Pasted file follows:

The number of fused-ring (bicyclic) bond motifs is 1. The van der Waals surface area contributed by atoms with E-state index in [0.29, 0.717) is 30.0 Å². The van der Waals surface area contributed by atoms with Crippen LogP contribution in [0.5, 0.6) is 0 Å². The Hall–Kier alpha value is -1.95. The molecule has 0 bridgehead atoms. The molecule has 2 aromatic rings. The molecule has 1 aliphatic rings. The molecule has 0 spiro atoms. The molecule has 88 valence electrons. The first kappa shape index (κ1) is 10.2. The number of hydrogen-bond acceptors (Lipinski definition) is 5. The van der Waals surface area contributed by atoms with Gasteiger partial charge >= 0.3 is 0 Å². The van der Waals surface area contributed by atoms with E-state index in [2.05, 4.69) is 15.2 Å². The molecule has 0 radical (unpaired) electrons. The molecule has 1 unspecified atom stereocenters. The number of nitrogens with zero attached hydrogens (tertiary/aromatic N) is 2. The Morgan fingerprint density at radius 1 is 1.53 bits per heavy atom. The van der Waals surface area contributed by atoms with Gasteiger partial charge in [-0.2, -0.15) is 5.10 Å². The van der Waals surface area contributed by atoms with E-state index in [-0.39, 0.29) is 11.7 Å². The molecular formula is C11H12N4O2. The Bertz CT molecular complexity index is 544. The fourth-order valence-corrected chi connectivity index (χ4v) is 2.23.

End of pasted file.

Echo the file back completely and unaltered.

The number of fused-ring (bicyclic) bond motifs is 1. The van der Waals surface area contributed by atoms with E-state index in [0.29, 0.717) is 30.0 Å². The van der Waals surface area contributed by atoms with Crippen LogP contribution in [0.5, 0.6) is 0 Å². The Hall–Kier alpha value is -1.95. The molecule has 0 bridgehead atoms. The molecule has 2 aromatic rings. The molecule has 1 aliphatic rings. The molecule has 0 spiro atoms. The molecule has 88 valence electrons. The first kappa shape index (κ1) is 10.2. The number of hydrogen-bond acceptors (Lipinski definition) is 5. The van der Waals surface area contributed by atoms with Gasteiger partial charge >= 0.3 is 0 Å². The van der Waals surface area contributed by atoms with E-state index in [2.05, 4.69) is 15.2 Å². The molecule has 0 radical (unpaired) electrons. The molecule has 1 unspecified atom stereocenters. The number of nitrogens with zero attached hydrogens (tertiary/aromatic N) is 2. The Morgan fingerprint density at radius 1 is 1.53 bits per heavy atom. The van der Waals surface area contributed by atoms with Gasteiger partial charge in [-0.2, -0.15) is 5.10 Å². The van der Waals surface area contributed by atoms with E-state index in [-0.39, 0.29) is 11.7 Å². The molecular formula is C11H12N4O2. The Bertz CT molecular complexity index is 544. The fourth-order valence-corrected chi connectivity index (χ4v) is 2.23.